Jan Van Dusen, Oakland Cat Lady Who Beat The IRS, Loses Her Nearly 100 Cats

Authorities Seize Nearly 100 Pets From Infamous Oakland Cat Hoarder

When the FBI couldn't build a solid case against Al Capone on racketeering charges, the IRS famously nailed him on tax evasion.

Conversely, after the IRS lost its case against large-scale cat rescuer Jan Van Dusen, it was local authorities who finally nabbed her for cruelty to animals.

At issue are the nearly 100 cats--most of them former strays--that the 60-year old Oakland resident had taken into her care. When, stemming for a series of complaints from neighbors, animal control officials raided Van Dusen's 1,500 square foot home late last October, they discovered 93 cats and two dogs--many of whom where stricken with a litany of ailments ranging from parasite infections to severe malnutrition. Sixteen of the animals were deemed terminally ill and had to be put down, while the rest were put up for adoption earlier this month.

Van Dusen has been charged with one felony count of animal cruelty, which could land her a $20,000 fine and up to three years in jail. However, she has plead not guilty and pledged to use all nine of her lives fighting the charges.

"I was so angry when they took the cats. I couldn't believe it. Most of the cats were in good shape, and a lot of them were my personal pets. They had no right to take them." she told the San Francisco Chronicle. "Things were mostly under control. They killed some of my favorites, which they had no right to do."

Van Dusen first made headlines last year when her attempt to write off $12,068 in expenses used to care for her cats pitted her against the IRS when the agency denied her claim, saying that expenses were personal and therefore not tax deductible because she lacked letters acknowledging the deductions from the non-profit, Fix Our Ferals, where she regularly volunteered.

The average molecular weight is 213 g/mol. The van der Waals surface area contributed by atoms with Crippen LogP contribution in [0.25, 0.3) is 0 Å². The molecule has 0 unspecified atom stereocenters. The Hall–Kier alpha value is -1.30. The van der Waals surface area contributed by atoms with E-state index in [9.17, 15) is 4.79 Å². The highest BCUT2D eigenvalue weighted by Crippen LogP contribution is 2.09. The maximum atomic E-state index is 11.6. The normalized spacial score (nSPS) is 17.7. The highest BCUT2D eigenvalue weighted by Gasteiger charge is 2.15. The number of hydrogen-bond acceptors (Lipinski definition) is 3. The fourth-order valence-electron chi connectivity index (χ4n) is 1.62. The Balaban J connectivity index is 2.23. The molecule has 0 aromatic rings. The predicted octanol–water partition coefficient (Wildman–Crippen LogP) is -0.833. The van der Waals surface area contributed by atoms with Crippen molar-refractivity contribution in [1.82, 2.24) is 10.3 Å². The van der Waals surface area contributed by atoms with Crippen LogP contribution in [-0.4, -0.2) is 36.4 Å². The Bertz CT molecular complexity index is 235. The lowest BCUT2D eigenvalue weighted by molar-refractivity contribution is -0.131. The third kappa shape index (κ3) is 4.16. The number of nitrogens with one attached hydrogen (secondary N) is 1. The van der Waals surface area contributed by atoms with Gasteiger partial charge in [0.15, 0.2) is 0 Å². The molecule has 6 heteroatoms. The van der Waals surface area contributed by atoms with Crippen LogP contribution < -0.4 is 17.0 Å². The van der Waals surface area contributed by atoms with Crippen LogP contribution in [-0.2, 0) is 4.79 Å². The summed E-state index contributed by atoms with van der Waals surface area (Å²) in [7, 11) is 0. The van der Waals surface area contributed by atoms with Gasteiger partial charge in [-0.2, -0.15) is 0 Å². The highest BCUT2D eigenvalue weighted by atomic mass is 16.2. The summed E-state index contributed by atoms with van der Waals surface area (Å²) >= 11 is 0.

The former family law attorney took the IRS to court and won the right to deduct the vast majority of her animal care costs.

"Those of us who do animal rescue think of it as an avocation. It is not a hobby; it is more of a calling. It is definitely community service," Van Dusen told ABC News. "We go places where it is scary to be, and talk to people who are scary to talk to, to try to turn things around so that the animals are safe. If you are crazy, you cannot be effective. You need all of your faculties for this work."

Van Dusen's case goes before Alameda Superior Court on January 23.

Update: According to a signed declaration by Dr. Rene Gandolfi, the Castro Valley veterinarian and co-founder of Fix Of Ferals who examined the animals rescued from Van Dusen's home on behalf of the Alameda County Public Defender's office, none of the 79 cats she examined appeared to be emaciated at the time they were taken in by Animal Control.

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